Creator

Ira D. Sasowsky

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Publication Date

April 2007

Abstract

Clastic sediments have played an important role in deciphering geologic history and processes since the inception of the discipline. Early studies of caves applied stratigraphic principles to karst deposits. The majority of cave deposits are breakdown and alluvium. The alluvial materials have been successfully investigated to determine ages of caves, landscape evolution, paleoenvironmental conditions, and paleobiota. Rapid stage changes and the possibility of pipe-full flow make cave deposits different than surface deposits. This and other factors present difficulties with interpreting the cave record, but extended preservation is afforded by the “roofing” of deposits. Dating by magnetism or isotopes has been successful in many locations. Caves can be expected to persist for 10 Ma in a single erosive cycle; most cave sediments should be no older than this.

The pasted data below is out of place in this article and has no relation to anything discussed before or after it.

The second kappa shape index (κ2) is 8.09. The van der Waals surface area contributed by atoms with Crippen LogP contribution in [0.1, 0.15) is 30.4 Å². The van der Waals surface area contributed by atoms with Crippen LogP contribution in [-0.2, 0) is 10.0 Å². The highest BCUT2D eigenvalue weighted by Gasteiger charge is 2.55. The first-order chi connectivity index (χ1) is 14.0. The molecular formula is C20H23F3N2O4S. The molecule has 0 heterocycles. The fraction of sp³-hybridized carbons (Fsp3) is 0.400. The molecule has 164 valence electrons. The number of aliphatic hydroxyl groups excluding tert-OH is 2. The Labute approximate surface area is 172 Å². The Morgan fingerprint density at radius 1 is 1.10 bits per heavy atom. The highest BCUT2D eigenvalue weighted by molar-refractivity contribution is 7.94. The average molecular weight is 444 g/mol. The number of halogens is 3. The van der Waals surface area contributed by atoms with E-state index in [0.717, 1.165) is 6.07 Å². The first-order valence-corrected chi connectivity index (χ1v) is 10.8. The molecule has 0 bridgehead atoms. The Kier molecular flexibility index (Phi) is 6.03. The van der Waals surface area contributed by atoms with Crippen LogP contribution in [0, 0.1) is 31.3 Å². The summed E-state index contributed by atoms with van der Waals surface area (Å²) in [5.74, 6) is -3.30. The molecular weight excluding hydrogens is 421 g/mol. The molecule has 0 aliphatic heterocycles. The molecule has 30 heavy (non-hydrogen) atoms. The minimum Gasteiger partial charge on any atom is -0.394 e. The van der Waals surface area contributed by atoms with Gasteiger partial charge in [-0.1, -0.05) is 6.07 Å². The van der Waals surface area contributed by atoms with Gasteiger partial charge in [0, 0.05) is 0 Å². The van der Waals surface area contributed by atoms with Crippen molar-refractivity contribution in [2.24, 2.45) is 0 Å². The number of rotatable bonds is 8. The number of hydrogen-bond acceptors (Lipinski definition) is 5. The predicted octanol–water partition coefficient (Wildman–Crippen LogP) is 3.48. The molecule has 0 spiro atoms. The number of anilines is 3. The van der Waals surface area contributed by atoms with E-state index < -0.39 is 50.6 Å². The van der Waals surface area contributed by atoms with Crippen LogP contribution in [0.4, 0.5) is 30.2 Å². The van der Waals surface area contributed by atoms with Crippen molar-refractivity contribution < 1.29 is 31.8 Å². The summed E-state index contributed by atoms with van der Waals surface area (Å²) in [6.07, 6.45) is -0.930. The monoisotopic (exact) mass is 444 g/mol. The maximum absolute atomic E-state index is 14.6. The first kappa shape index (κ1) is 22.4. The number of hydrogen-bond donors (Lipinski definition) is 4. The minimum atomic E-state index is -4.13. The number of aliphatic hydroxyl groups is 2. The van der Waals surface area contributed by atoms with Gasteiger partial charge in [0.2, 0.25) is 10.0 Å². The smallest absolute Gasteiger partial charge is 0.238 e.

Notes

Acta Carsologica, Vol. 36, no. 1 (2007-04-01).

Keywords

Clastic Sediments, Paleoclimate, Sedimentology, Stratigraphy, Dating

Description

RDA

Subject: topical

Clastic Sediments; Paleoclimate; Sedimentology; Stratigraphy; Dating

Type

Article

Genre

serial

Identifier

K26-00068

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